English philosopher, and a proponent of Deism. He was born in Middlesex and educated at Eton before taking up law at the Middle Temple. he became a friend of the philosopher John Locke. In 1715 he moved to Essex and held the positions of Justice of the Peace and Deputy-Lieutenant. He was also a member of ther philosophical group known as freethinkers. His first notable work was his 'Essay concerning the Use of Reason in Propositions the Evidence whereof depends on Human Testimony' (1707), followed six years later by 'A Discourse of Freethinking, occasioned by the Rise and Growth of a Sect called Freethinkers' (1713), which was seen as a controversial argument in favour of Deism and elicited responses from the likes of Richard bentley and Jonathan Swift. In 1724 Collins published his 'Discourse of the Grounds and Reasons of the Christian Religion, with An Apology for Free Debate and Liberty of Writing' which cast into doubt the validity of Biblical revelations. This drew thirtyfive responses from various theologians and philosophers, and Collins replied by his 'Scheme of Literal Prophecy Considered' (1727).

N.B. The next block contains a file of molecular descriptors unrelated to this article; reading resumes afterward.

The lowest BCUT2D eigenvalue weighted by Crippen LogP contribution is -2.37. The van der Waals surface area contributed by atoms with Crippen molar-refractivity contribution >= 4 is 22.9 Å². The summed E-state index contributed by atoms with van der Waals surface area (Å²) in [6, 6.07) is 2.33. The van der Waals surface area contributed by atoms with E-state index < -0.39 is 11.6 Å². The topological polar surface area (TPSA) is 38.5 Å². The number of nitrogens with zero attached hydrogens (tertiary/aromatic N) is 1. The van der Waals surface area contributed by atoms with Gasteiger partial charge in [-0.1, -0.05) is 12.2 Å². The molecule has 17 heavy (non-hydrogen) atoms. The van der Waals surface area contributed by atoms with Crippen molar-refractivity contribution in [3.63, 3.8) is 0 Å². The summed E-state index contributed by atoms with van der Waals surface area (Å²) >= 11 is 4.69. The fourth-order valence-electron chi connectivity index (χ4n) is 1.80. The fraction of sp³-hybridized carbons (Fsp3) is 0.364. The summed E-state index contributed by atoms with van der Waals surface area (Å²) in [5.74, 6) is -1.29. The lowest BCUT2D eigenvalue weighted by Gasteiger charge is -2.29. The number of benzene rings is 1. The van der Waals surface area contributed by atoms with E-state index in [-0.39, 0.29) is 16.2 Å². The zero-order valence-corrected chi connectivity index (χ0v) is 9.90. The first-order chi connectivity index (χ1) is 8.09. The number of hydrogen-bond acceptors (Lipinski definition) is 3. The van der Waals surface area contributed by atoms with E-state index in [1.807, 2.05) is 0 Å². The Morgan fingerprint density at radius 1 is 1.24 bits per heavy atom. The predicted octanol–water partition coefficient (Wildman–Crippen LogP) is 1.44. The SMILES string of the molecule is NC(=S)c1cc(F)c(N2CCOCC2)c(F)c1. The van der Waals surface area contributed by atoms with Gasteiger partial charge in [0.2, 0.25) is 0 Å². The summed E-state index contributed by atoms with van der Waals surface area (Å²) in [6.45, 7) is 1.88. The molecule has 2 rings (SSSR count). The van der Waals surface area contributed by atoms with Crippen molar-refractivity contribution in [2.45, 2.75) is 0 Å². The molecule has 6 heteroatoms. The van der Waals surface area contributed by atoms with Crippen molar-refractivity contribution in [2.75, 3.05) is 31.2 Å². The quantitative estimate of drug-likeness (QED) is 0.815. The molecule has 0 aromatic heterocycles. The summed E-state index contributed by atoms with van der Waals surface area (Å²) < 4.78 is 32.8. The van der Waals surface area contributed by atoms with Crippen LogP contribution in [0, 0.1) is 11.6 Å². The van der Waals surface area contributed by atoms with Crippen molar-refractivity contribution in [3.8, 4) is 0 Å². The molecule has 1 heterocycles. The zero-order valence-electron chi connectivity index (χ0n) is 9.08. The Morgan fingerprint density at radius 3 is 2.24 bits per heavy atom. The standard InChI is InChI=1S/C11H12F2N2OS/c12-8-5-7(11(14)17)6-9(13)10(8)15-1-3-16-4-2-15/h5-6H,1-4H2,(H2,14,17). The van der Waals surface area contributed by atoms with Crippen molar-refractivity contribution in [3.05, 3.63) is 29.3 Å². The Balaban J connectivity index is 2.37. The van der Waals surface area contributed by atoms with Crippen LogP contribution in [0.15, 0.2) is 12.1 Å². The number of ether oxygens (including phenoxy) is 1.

In philosophy, Collins leads the defence of Necessarianism.. His assertion that it is self-evident that nothing that has a beginning can be without a cause was attacked in an elaborate treatise by Samuel Clarke. 'Vindication of the Divine Attributes' (1710); 'Priestcraft in Perfection' (1709) were oher examles of his work.
Collins became known as one of the best read men in England, amaasing a private library of some 6,906 books on all subjects, but particularly favoring works on history, theology, and philosophy. He died at his house in Harley Street, London.
City of Westminster
Greater London, England
Plot: churchyard, unmarked
Created by: Mark McManus
Record added: Dec 10, 2006
Find A Grave Memorial# 16980665
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Added: Sep. 16, 2007